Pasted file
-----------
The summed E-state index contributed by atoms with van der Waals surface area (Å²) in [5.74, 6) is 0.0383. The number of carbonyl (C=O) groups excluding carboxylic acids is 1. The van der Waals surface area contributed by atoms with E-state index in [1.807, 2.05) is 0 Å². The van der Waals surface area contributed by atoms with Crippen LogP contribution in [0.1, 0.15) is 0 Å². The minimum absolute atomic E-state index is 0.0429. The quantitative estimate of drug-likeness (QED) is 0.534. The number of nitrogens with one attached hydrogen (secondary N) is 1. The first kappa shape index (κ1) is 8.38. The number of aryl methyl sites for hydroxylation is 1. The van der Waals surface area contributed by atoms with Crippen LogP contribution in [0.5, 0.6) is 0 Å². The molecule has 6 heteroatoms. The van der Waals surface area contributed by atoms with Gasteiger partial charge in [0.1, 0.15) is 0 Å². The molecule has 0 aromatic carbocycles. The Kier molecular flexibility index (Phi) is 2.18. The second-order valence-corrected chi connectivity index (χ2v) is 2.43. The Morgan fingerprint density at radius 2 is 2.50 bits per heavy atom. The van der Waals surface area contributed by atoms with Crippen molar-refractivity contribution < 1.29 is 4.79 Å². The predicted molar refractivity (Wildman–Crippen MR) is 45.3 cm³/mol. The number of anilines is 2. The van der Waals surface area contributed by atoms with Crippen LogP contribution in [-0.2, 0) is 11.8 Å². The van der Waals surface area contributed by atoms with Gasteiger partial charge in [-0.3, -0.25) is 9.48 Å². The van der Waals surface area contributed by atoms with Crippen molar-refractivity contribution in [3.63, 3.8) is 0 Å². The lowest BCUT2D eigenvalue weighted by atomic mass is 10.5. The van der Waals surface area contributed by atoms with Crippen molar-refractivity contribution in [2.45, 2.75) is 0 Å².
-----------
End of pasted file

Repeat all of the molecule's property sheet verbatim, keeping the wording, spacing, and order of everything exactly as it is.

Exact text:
The summed E-state index contributed by atoms with van der Waals surface area (Å²) in [5.74, 6) is 0.0383. The number of carbonyl (C=O) groups excluding carboxylic acids is 1. The van der Waals surface area contributed by atoms with E-state index in [1.807, 2.05) is 0 Å². The van der Waals surface area contributed by atoms with Crippen LogP contribution in [0.1, 0.15) is 0 Å². The minimum absolute atomic E-state index is 0.0429. The quantitative estimate of drug-likeness (QED) is 0.534. The number of nitrogens with one attached hydrogen (secondary N) is 1. The first kappa shape index (κ1) is 8.38. The number of aryl methyl sites for hydroxylation is 1. The van der Waals surface area contributed by atoms with Crippen LogP contribution in [0.5, 0.6) is 0 Å². The molecule has 6 heteroatoms. The van der Waals surface area contributed by atoms with Gasteiger partial charge in [0.1, 0.15) is 0 Å². The molecule has 0 aromatic carbocycles. The Kier molecular flexibility index (Phi) is 2.18. The second-order valence-corrected chi connectivity index (χ2v) is 2.43. The Morgan fingerprint density at radius 2 is 2.50 bits per heavy atom. The van der Waals surface area contributed by atoms with Crippen molar-refractivity contribution < 1.29 is 4.79 Å². The predicted molar refractivity (Wildman–Crippen MR) is 45.3 cm³/mol. The number of anilines is 2. The van der Waals surface area contributed by atoms with Crippen LogP contribution in [-0.2, 0) is 11.8 Å². The van der Waals surface area contributed by atoms with Gasteiger partial charge in [-0.3, -0.25) is 9.48 Å². The van der Waals surface area contributed by atoms with Crippen molar-refractivity contribution in [3.63, 3.8) is 0 Å². The lowest BCUT2D eigenvalue weighted by atomic mass is 10.5. The van der Waals surface area contributed by atoms with Crippen molar-refractivity contribution in [2.45, 2.75) is 0 Å².